A simple upgrade you can do is to convert your can lights to LED. In recent years LED lights have become widely available and very reasonably priced. I got the above light from Costco at about $15 for a two-pack. In my case, I have 10 of them on my front and back porches.
One problem I had with my old lights is they were open around the bulb and this allowed wasps to get up above the soffit and build nests. If you look at the picture you can see this problem and there really isn’t any way to fix it that I have found. With an incandescent bulb, there isn’t a cover that you can put over it due to the heat created.
Looking at the replacement LED you can see that it simply screws into the existing socket and has what is in effect two springs that hook into the can and draws the light up to be flush with the ceiling.
Installation could not be simpler:
Remove the old bulb and trim ring
Screw the plug into the socket
Hook the springs over the lugs in the can
Push the light up and it will snap up to the ceiling
My parents have a place in Florida that they retreat to for the winter. Mostly my mother, however my father has been staying a little longer as the years progress. This year, my mother had asked two of my daughters to drive her car down and she was going to fly in. Somehow, that turned into a mini family get away for most of us.
My daughters drove their grandmother to the airport and continued their journey to Florida, three days later. my wife, Deanna, flew down to Florida to visit her parents. A couple of weeks later I drove down with my father to “help him drive”. I didn’t drive one inch of the trip! I got in the truck at 5:20 AM, we stopped once for gas and a couple other times for restroom breaks and arrived 15 hrs later!
Dad sticks around for that extra 2 weeks because we still have deer hunters coming in for muzzle loader season. During those two weeks he closes down his house and we winterize the hunting camp after the last hunters leave. We also load the truck with about 400 board feet of lumber. Dad places ads in the Florida papers for lumber and takes orders to be delivered, he says it pays for his trip to Florida.
My daughters flew back from their trip a few days before dad & I took off. It worked out perfect! They were able to get my moms car to Florida and visit with her for a few days, visit with their other grandparents, spend a little time running around Disney World, and make it back home to take care of chickens, rabbits, cats, dogs and be here for their brother, Sawyer.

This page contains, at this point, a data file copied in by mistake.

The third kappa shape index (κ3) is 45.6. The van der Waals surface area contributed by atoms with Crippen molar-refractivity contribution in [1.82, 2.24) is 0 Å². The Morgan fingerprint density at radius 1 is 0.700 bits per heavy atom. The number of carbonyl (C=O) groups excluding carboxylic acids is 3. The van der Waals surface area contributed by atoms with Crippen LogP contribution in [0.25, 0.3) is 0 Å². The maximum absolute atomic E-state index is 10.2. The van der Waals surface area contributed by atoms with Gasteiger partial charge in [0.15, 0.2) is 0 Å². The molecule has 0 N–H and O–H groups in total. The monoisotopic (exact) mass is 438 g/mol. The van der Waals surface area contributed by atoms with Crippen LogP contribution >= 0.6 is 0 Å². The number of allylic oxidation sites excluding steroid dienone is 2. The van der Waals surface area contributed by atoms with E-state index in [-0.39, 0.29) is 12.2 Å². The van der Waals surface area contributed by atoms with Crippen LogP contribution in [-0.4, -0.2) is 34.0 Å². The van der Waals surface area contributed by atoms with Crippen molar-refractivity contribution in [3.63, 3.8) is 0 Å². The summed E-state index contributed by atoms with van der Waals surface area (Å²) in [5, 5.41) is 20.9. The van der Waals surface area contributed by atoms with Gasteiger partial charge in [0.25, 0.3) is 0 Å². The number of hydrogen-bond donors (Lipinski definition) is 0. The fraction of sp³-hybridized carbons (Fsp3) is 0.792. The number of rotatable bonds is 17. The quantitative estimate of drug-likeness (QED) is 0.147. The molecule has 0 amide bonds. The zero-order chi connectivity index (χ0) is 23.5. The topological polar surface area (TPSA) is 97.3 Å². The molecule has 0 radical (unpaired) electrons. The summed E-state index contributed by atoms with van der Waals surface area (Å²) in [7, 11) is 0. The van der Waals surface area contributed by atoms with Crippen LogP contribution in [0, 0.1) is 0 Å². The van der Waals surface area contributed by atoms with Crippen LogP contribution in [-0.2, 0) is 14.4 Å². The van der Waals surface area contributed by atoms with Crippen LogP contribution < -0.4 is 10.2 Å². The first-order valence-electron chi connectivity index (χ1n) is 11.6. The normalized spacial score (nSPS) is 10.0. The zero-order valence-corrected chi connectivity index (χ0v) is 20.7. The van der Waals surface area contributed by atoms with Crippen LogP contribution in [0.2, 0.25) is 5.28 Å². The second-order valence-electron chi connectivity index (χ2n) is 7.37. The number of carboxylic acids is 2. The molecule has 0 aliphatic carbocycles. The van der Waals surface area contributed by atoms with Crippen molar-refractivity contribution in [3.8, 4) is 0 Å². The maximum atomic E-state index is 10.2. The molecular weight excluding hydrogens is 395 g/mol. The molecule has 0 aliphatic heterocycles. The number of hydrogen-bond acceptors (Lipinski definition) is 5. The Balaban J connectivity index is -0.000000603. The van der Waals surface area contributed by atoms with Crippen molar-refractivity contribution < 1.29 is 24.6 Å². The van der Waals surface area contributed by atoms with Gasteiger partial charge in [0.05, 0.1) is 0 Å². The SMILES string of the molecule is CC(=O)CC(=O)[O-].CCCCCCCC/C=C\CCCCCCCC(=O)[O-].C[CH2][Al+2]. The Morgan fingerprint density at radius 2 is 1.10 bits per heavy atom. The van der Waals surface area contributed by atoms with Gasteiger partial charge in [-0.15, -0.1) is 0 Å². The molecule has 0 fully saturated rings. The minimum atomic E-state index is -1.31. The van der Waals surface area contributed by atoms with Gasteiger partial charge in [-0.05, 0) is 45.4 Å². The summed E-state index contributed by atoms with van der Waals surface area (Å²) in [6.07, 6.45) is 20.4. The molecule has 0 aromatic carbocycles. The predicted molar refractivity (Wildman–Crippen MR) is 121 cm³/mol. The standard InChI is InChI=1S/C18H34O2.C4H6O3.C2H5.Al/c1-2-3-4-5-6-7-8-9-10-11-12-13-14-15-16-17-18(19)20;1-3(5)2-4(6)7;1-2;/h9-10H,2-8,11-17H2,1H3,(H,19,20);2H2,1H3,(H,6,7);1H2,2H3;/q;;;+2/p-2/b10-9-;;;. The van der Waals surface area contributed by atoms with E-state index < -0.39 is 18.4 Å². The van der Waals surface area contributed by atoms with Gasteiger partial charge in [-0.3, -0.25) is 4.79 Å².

After arriving in Florida, I spent a few days with my parents and then met Deanna and headed down to her parents to spend a few days. Deanna’s mother, Betty, has been going gangbusters canning and dehydrating! She bought us a 9 tray Excalibur dehydrator for Christmas and I can’t wait to get started!
Betty has been canning chicken, ground beef, meatloaf, hamburger patties, beans, pie fillings, jams, and jellies. She usually had a water bath canner, two pressure canners and two dehydrators going at once.
She also had this cool old utensil to pry off the lids from canning jars. It’s called a “pry-a-lid” and I believe she bought a few from ebay.
When Betty is dehydrating, she stores all of her dried fruits and veggies in quart and half gallon mason jars. She uses a FoodSaver machine with a jar sealer accessory to take the air out of the jars and secure the lid. What’s nice about that versus the bags is that you can reseal & reuse the jars over and over again.
Deanna and I helped out a little and learned a lot. I think Deanna is excited about getting started on the canning and dehydrating.
I also helped my father-in-law, Terry, rebuild the gate going into their back yard. The old gate was very heavy and mounted with hinges that were too small, so it had sagged over the years. The new gate uses the type of hinge and pin we use on the farm, lag bolt style gate pins. We also used an Adjust-A-Gate gate frame that Terry had purchased. I have to admit, I was a little leery of it, but it worked great and looked good too!
All in all we had a great time visiting family in Florida, but now its back to the grindstone. I have a lot to do around the farm this winter!
So after several versions, I believe this is the best model that will work for my broods’ needs now. It is quick to build (approximately 3hrs) and the rabbits love the pasture, not to mention having a built-in den. I am going to read the handholds from v2.0 as that makes rotating them around the field much easier for a single person to do, especially now that v 2.1 is 8ft long rather than 6ft. I am also going to see about adding a layer of something to keep out drafts in the thick of winter since we used the galvanized steel roofing for the den segment.